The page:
The Chicken Ranch
A Playskool Coop
A couple years ago I decided that I wanted to start raising a few chickens in our small town backyard. So, I started to reseach coop design and poultry husbandry and knew that I wanted to get started right away. Unfortunately, I didn't have money at the time to spend on the coop materials. So I put the project to the side knowing I'd come back to it eventually.
Fast forward to June 2009, I had scrounged up some recycled materials and had a little savings that I was willing to part with. I priced lumber to get started and became discouraged. There was still no way I could afford the coop that I had envisioned. A couple weeks later I was hanging up laundry in the backyard when I noticed the abandoned playskool house that my kids had gotten as a hand-me-down from some family friends, then never played with. The wheels started turning. Later that afternoon I drug it out of the yard and into the driveway. I got out the staple gun and screws and tested it out to see if they would fasten securely and they did! So, I got to work cleaning it up. A little bit of bleach sprayed on it and a blast with the hose got it pretty clean. There was still moss growing inside the walls but that wouldn't hurt anything!
I bought a roll of 1/2" x 1/2" hardware cloth and got to work covering the windows. I cut each piece 4" taller and wider than the opening and bent the sharp edges under using pliers. Then I attached it to the inside using fender washers and screws.
My husband built a nestbox that would open from outside the coop. I painted it white inside and out and attached it to the front window.
I knew that I would need to cover the windows with plastic in the winter so I had to add some venitilation. I went to the hardware store and found a vent cover. It was made of tin and had three sections of fins seperated by a 1" strip. The cost was about $3. (Right in my price range!) Each of the three sections was about 4" x 6". I simply cut the sections apart using tin snips. I used a hole saw and sawed a couple of 3" holes one above the other and slightly overlapping on each gable. Then I screwed the vent pieces over the holes on the outside.
Next came the base. Our yard isn't real big and the chickens need to share it with the garden, clothes line, and our two little girls, so I wanted to add more room for them using up some verticle space. I built a box slightly bigger than the house using scrap 2x4's and 4x4's. (I believe they were pieces left over from when my husband built our deck.) I painted it and covered it with hardware cloth and made a door on one side. Then I ripped some 2x4's into 2x2's and covered the edges of the wire for some added architectural detail. The top was covered using a sheet of plywood. I set the house on top of the whole thing and screwed 2x4 scraps in the corners to keep it from shifting around. A hole was added to the corner and a chicken ladder was made. Then I caulked around the bottom on the inside and outside using clear silicone. I also caulked the seam down the middle of the roof. This was to keep it dry inside during wet weather.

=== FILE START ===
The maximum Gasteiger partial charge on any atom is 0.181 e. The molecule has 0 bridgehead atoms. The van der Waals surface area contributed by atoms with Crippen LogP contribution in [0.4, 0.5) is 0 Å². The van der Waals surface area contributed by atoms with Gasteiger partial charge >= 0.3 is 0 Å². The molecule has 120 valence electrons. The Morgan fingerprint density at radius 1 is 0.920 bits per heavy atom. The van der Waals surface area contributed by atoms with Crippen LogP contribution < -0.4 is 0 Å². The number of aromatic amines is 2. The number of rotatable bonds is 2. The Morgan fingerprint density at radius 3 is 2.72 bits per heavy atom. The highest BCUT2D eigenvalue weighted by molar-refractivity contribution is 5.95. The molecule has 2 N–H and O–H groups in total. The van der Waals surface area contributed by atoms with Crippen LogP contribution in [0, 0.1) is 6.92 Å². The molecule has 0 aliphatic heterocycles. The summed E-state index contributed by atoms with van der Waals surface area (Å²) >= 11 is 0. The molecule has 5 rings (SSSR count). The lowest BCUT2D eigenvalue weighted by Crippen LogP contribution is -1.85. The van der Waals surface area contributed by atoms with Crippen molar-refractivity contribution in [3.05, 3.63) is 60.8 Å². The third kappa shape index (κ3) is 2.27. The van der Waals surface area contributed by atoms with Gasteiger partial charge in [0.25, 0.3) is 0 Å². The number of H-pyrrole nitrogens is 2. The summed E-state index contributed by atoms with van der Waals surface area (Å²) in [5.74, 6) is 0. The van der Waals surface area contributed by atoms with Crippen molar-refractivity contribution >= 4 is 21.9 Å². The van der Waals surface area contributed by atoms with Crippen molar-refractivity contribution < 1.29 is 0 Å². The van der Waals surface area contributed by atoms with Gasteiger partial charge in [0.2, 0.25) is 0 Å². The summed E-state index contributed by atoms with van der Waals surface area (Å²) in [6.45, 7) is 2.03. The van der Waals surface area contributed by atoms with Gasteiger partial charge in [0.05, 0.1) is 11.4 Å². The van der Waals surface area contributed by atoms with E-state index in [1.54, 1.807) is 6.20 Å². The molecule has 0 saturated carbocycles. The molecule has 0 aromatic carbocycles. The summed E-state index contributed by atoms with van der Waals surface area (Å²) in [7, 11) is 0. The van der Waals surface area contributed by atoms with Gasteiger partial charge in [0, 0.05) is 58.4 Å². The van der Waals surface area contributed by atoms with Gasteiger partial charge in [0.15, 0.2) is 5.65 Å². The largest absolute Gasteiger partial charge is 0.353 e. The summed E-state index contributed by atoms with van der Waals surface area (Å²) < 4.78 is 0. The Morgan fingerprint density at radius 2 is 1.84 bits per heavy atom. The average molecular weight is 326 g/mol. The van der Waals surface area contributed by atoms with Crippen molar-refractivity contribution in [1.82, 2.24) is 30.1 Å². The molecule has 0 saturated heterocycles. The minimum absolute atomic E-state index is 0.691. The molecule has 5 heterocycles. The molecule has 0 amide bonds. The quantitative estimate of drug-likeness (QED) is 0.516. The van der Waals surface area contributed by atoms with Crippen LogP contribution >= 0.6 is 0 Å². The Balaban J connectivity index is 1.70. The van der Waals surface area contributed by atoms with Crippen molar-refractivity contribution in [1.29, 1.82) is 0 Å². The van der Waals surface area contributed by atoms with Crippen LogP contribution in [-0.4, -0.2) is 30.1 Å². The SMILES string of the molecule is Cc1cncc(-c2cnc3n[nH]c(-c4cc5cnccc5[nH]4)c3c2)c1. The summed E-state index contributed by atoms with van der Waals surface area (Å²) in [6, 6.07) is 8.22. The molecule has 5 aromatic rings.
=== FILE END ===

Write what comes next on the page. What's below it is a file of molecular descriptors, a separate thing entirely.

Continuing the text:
At this point I was ready to start on the run. I used $45 out of my savings to buy some plastic roofing sheets. I wanted the run to be covered since we get so much rain and snow throughout the year. My dad had offered me a bunch of old 2x4's that were stored in the attic of the garage. The only catch was that they were 50 years old and had a LOT of nails and staples in them that had to come out. So I spent a week pulling the nails and staples out, sanding, and painting them. My husband helped me build the frame and a door, then I stapled the hardware cloth to the inside. The roof slants back to help the rain and snow run off.
I also added a couple of roosts at different heights in the run using old tree branches. The girls love them! They even choose to sleep in the run on the coldest of nights.
And that is it! A pretty simple, cheap structure using a lot of recycled materials. Thanks for stopping by and checking out my page! :)